Central York teachers must be free to teach students about race and history
An Oscar-nominated documentary on James Baldwin. A letter from the executive director of the Pennsylvania Association of School Administrators. A coloring book of African Adrinkra symbols. Materials from the National Museum of African American History and Culture.
Teachers in Central York School District aren't allowed to introduce any of these to their students, along with four pages of other books, videos, websites and articles.
These are materials the district's diversity committee reportedly recommended in 2020 to help teachers dealing with questions about race while the committee was working on new social studies curriculum looking at the role race plays in our culture.
It appears the school board turned that list into a ban — and now teachers are afraid to teach children in the second most diverse district in the county about the history that Black people and other people of color have lived in this country.
“This is disgusting," said one Central York teacher, who requested anonymity to protect his job, said. “Let’s just call it what it is — every author on that list is a Black voice."
The ban on these materials is part of the continued fallout from last summer's Central York school board debacle that saw the board reject social studies curriculum produced by the district that was designed to examine diversity and racism in society after two members decided it was too focused on white privilege and didn't acknowledge the value of police.
That discussion continued for several months at board meetings, ending with the ban on these materials.
These were not materials that were in the curriculum, by the way. These were articles and websites, among other things, that teachers were given to help them with potentially difficult questions from students.
And even without a new social studies curriculum, students will continue to ask difficult questions, especially as we as a country work to sort out the systemic racism that has created our society.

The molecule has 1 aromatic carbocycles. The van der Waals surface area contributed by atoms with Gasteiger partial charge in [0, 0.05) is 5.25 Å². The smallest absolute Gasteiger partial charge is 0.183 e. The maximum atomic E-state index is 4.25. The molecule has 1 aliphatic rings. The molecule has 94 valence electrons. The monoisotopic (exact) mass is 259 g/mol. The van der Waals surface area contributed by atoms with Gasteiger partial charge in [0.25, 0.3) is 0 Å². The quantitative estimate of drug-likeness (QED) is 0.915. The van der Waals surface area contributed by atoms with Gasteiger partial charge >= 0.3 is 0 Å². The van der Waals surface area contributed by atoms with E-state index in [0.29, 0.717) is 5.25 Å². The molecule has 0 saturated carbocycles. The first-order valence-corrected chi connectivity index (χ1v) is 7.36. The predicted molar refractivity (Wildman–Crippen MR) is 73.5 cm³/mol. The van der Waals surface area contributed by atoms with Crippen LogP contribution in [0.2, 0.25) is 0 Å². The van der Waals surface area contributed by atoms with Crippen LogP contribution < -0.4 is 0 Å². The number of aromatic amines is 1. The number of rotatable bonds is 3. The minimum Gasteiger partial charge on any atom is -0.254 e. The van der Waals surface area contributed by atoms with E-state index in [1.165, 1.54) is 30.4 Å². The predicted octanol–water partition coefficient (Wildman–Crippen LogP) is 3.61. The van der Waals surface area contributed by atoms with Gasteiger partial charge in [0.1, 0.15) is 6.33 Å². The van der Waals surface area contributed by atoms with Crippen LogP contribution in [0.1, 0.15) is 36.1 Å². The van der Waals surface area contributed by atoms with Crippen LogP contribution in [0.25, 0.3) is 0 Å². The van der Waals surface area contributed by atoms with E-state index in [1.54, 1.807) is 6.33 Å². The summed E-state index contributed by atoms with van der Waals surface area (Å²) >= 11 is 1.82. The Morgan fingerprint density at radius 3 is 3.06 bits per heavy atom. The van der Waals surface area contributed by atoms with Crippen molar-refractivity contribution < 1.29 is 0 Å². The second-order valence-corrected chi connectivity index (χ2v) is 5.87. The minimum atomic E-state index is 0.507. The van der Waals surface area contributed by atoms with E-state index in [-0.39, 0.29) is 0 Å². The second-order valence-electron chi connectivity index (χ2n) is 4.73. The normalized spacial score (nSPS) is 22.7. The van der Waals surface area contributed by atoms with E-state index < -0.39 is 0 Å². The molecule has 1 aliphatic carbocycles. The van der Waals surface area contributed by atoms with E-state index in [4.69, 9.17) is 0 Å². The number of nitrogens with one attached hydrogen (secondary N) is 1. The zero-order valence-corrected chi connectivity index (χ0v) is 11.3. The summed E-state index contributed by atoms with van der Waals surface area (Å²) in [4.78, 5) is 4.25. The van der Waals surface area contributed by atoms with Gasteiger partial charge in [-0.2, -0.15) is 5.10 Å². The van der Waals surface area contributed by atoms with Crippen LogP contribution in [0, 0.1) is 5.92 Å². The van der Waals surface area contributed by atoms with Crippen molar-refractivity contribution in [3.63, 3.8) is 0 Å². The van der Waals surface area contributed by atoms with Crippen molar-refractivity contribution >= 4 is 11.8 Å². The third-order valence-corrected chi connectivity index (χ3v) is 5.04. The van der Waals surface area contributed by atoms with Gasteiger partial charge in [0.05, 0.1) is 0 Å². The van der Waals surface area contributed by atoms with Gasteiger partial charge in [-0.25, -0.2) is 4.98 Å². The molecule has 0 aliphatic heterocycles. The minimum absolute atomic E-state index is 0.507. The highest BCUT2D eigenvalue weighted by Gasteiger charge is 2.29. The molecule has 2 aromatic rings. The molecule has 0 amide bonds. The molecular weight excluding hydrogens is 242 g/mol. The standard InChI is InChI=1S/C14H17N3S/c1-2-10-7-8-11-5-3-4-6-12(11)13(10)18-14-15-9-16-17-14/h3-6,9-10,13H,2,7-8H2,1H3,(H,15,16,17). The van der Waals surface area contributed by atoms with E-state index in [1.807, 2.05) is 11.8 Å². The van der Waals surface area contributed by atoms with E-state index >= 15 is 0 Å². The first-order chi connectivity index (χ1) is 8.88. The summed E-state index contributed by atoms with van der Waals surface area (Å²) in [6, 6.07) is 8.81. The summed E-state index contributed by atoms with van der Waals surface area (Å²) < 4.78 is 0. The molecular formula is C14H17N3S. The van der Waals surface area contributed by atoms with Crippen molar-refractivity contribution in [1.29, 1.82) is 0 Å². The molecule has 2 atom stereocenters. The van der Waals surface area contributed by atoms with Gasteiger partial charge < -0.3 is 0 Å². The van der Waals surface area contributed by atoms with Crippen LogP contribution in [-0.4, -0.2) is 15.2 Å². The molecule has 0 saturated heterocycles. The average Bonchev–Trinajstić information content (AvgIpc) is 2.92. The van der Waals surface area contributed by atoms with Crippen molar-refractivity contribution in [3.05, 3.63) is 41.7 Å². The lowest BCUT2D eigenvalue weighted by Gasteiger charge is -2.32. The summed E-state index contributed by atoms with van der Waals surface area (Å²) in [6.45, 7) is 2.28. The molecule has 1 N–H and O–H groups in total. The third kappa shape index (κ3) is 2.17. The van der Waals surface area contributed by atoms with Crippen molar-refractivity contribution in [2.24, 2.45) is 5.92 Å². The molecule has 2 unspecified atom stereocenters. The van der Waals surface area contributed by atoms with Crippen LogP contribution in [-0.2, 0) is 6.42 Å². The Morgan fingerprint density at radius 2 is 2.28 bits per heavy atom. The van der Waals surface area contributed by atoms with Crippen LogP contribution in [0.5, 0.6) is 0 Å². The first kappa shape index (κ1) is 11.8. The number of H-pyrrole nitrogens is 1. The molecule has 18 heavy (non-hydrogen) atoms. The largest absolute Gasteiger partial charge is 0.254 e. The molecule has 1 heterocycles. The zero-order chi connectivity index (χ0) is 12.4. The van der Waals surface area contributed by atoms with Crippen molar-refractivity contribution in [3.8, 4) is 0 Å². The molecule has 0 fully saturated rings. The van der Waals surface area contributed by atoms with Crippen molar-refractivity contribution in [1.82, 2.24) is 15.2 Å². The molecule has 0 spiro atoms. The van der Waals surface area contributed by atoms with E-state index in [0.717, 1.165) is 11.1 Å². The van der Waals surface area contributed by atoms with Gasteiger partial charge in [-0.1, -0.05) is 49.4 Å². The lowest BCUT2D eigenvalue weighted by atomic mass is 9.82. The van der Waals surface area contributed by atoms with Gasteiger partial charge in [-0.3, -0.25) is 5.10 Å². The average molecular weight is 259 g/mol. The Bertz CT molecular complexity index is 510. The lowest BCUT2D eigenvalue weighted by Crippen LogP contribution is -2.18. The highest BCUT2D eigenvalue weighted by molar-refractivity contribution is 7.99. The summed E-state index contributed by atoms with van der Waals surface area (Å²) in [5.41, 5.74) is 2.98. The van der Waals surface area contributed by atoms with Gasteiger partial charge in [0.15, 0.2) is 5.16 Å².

These are not problems that are going away. If anything, they are becoming more pronounced as the United States produces its first trillionaires, all white men, while people of color have been the hardest hit by the pandemic and thousands of families face eviction. They become more pronounced every time a Black person is pulled over for a minor traffic infraction and ends up in handcuffs and every time a Latino person has to explain that they were born in this country, too.
Children notice and they question. It's the duty of parents and educators to inform them, give them facts and be truthful, even if that truth is uncomfortable.
The Central York school board is making it harder for its teachers to be truthful with their students by taking away materials that can help explain the history that has shaped their world.
Lauri Lebo, a spokesperson for the Pennsylvania State Education Association, said she wondered if the Central York school board members knew exactly what the books and videos that were banned had to say.
"We are concerned that the ban on these materials without offering any credible alternatives will create a chilling effect on teachers being able to teach anything about race — the history of slavery, the Civil Rights Movement or Brown v. Board of Education," Lebo said in an email.
One teacher at Central York High School, who requested to remain anonymous, shared similar concerns.
“You have Black children who want to learn about themselves, and now teachers who live in fear of presenting that information to them," the teacher said. “This targets Black people, and now my concern is you have teachers afraid to teach."
No district should put teachers in that position. It's time for Central York to revisit and reverse this decision.